Family continues to be a wellspring of inspiration and learning for Blanco. His third book of poetry, Looking for The Gulf Motel, is a genealogy of the heart, exploring how his family's emotion legacy has shaped--and continues shaping--his perspectives. The collection is presented in three movements, each one chronicling his understanding of a particular facet of life from childhood into adulthood. As a child born into the milieu of his Cuban exiled familia, the first movement delves into early questions of cultural identity and their evolution into his unrelenting sense of displacement and quest for the elusive meaning of home. The second, begins with poems peering back into family again, examining the blurred lines of gender, the frailty of his father-son relationship, and the intersection of his cultural and sexual identities as a Cuban-American gay man living in rural Maine. In the last movement, poems focused on his mother's life shaped by exile, his father's death, and the passing of a generation of relatives, all provide lessons about his own impermanence in the world and the permanence of loss. Looking for the Gulf Motel is looking for the beauty of that which we cannot hold onto, be it country, family, or love.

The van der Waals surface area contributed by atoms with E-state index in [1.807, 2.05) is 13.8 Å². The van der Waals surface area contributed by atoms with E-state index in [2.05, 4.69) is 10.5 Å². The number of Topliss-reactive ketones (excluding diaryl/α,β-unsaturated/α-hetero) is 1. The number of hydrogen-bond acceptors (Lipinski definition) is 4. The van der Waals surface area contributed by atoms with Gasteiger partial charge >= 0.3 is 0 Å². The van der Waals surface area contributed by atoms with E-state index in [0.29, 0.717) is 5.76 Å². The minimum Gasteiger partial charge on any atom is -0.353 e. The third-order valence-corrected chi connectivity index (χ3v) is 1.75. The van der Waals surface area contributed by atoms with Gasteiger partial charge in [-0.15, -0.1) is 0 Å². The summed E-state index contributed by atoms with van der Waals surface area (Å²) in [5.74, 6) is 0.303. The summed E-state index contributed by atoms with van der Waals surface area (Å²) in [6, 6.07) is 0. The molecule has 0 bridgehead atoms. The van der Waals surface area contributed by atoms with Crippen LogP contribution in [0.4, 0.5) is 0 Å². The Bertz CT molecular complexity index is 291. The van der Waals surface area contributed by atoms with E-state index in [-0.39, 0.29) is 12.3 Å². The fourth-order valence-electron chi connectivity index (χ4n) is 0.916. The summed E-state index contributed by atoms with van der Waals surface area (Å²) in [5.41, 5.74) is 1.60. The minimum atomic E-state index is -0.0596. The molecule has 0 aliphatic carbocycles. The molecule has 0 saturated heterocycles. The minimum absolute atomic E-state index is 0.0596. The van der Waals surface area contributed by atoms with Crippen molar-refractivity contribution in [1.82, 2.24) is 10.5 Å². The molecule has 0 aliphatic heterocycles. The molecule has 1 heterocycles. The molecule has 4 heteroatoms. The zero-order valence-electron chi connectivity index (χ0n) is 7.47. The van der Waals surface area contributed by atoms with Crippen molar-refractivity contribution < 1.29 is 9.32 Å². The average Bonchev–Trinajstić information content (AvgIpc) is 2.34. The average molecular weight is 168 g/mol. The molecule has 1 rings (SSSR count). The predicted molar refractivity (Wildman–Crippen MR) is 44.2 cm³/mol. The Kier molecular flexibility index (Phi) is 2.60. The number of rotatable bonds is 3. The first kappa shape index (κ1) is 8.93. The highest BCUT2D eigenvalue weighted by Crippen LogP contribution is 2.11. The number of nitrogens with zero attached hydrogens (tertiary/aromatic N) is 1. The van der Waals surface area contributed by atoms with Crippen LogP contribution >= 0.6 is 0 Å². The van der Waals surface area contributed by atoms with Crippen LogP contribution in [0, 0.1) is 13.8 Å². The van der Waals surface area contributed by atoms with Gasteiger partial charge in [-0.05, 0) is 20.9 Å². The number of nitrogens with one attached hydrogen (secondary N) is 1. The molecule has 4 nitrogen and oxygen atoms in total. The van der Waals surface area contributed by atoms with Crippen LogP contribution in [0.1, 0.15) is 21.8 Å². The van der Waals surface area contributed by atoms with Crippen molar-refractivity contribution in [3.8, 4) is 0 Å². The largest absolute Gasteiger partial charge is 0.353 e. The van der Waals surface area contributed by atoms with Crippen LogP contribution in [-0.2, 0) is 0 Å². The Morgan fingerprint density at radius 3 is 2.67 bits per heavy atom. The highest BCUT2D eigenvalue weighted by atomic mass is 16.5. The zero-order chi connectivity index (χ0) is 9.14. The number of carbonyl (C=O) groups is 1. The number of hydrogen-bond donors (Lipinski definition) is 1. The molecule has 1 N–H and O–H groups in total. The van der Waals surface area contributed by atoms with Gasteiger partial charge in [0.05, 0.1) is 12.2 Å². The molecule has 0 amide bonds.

Richard Blanco is the author of two previous poetry collections: Directions to The Beach of the Dead, winner of the PEN/Beyond Margins Award; and City of a Hundred Fires, winner of the Agnes Lynch Starrett Poetry Prize. Exploring themes of Latino identity and place, his poems have appeared in Best American Poetry 2000 and Best American Prose Poems and have been featured on NPR. Blanco is a fellow of the Bread Loaf Writers Conference, recipient of two Florida Artist Fellowships, and has taught at Georgetown and American universities. A builder of cities and poems, Blanco is also a professional civil engineer.